Amyloid Deposits in Non-Alzheimer’s Brains

Alzheimer’s shows Aβ amyloid deposits in the brains. Learn more as we analyze samples from people with mild cognitive impairment.
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Background: One of the main features of Alzheimer’s disease (AD) is the presence of Aβ Amyloid-b deposition in patients’ brains, which accumulates decades before the onset of symptoms. We and others have demonstrated that cerebral Aβ-amyloidosis can be induced in vivo by administering AD-brain extracts into transgenic mice. However, it is currently unknown whether amyloid formation can be induced using extracts from individuals harboring Aβ deposits without clinical disease.

Results: In this study, we analyzed the amyloid-inducing capability of samples from individuals affected by mild cognitive impairment (MCI) and Non-Demented persons with Alzheimer’s disease Neuropathology (NDAN). Our results show that inoculation of transgenic mice with MCI and NDAN brain samples accelerated Aβ pathology similar to extracts from confirmed AD.

Conclusions: This data demonstrates that the sole presence of Aβ aggregates in a given sample, regardless of the clinical condition, can accelerate Aβ deposition in vivo. These findings indicate that the amyloid-inducing activity may be present in people’s brains during pre-symptomatic or a-symptomatic stages of AD.

Background on Amyloid Deposits

Alzheimer’s disease (AD) is a prevalent brain disorder, mostly affecting individuals over 65.

Clinically, this progressive and irreversible neurodegenerative illness is characterized by cognitive decline, which invariably leads to dementia. The hallmark neuropathological lesions of AD brain are the extracellular deposition of misfolded amyloid-β (Aβ) as amyloid plaques and the formation of neurofibrillary tangles composed of intracellular aggregates of hyper-phosphorylated tau. Aβ aggregates in AD can be found in various arrangements such as soluble Aβ oligomers, diffuse deposits, dense core senile plaques, vascular deposits, and intracellular aggregates.

To a different degree, all these structures have been associated with cell toxicity and tissue dysfunction.

Accumulation of Aβ aggregates in the brain is thought to begin many years or even decades before the onset of AD clinical symptoms. Indeed, abundant amounts of Aβ deposits are detected in the brain of some people affected by mild cognitive impairment (MCI), which is considered a precursor stage of Alzheimer’s disease. Most amnestic MCI patients do not meet the full neuropathologic criteria for AD, but their pathological features suggest a transitional state evolving towards Alzheimer’s.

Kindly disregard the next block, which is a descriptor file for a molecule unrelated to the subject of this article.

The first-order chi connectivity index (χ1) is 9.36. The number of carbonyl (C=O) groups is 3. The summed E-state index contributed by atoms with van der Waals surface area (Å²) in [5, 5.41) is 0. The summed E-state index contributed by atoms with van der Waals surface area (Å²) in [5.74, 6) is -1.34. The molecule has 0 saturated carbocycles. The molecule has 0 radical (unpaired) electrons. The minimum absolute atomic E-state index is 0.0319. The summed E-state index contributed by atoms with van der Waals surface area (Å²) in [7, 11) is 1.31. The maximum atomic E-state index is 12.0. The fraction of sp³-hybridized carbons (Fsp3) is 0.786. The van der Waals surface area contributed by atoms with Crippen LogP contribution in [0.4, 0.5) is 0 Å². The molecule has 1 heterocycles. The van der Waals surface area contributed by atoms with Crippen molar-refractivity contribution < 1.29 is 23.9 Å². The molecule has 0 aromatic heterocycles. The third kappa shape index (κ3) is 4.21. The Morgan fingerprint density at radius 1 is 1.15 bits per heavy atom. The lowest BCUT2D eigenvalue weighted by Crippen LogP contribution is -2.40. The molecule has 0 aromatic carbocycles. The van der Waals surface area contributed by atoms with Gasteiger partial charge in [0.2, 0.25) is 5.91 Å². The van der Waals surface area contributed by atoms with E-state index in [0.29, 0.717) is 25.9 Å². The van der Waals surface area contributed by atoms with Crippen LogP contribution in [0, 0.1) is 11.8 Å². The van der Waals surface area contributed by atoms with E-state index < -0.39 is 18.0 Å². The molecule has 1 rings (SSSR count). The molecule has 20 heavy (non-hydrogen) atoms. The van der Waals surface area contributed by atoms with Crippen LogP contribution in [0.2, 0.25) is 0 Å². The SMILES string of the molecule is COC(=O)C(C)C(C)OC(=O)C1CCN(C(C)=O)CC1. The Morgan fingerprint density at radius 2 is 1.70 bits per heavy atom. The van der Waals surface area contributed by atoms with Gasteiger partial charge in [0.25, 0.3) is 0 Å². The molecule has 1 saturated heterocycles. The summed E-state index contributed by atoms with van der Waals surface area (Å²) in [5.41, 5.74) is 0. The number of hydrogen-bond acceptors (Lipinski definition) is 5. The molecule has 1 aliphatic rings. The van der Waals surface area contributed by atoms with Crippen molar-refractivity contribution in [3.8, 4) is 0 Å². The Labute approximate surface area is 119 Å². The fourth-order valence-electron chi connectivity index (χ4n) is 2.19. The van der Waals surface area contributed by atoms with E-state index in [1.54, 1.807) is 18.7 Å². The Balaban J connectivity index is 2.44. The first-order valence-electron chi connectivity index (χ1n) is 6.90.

MCI is a clinical condition usually defined by subtle memory changes that do not significantly affect daily life. MCI does not meet diagnostic criteria for dementia; however, people affected by this condition are at high risk of converting into Alzheimer’s disease.

Alternatively, it is widely known that older adults usually exhibit cerebral Aβ pathology, even without any signs of dementia. In fact, it is not uncommon to find cases of aged non-demented subjects harboring abundant amyloid lesions in their brains (here referred to as Non-Demented individuals with Alzheimer’s disease Neuropathology or NDAN). These cases suggest that certain misfolded Aβ are not associated with a clinical phenotype or that some people can cope with misfolded aggregates’ accumulation.

Recent studies have demonstrated that inoculation of AD brain homogenates can accelerate amyloid de-position in AD-transgenic mice. Furthermore, AD samples can also induce de novo Aβ pathology in animal models that do not spontaneously develop this type of lesions during their whole lifespan. These findings suggest that the accumulation of Aβ deposits follows a seeding-dependent misfolding process and aggregation-induced in a prion-like manner by administering preformed aggregates. Experimental induction of amyloid pathology has been achieved by injecting brain samples from AD patients and aged AD-transgenic mice.

However, no reported studies investigate whether the pathological induction can also be observed upon inoculation of brain samples from persons at potentially pre-symptomatic or a-symptomatic stages of AD, which contain substantial cerebral amyloid deposits, but not overt dementia. In the present study, we evaluated the Aβ seeding capability of MCI and NDAN brains in AD-transgenic animals. Strikingly, we found that MCI and NDAN samples can exacerbate amyloid deposition to a similar or even greater extent than AD specimens.

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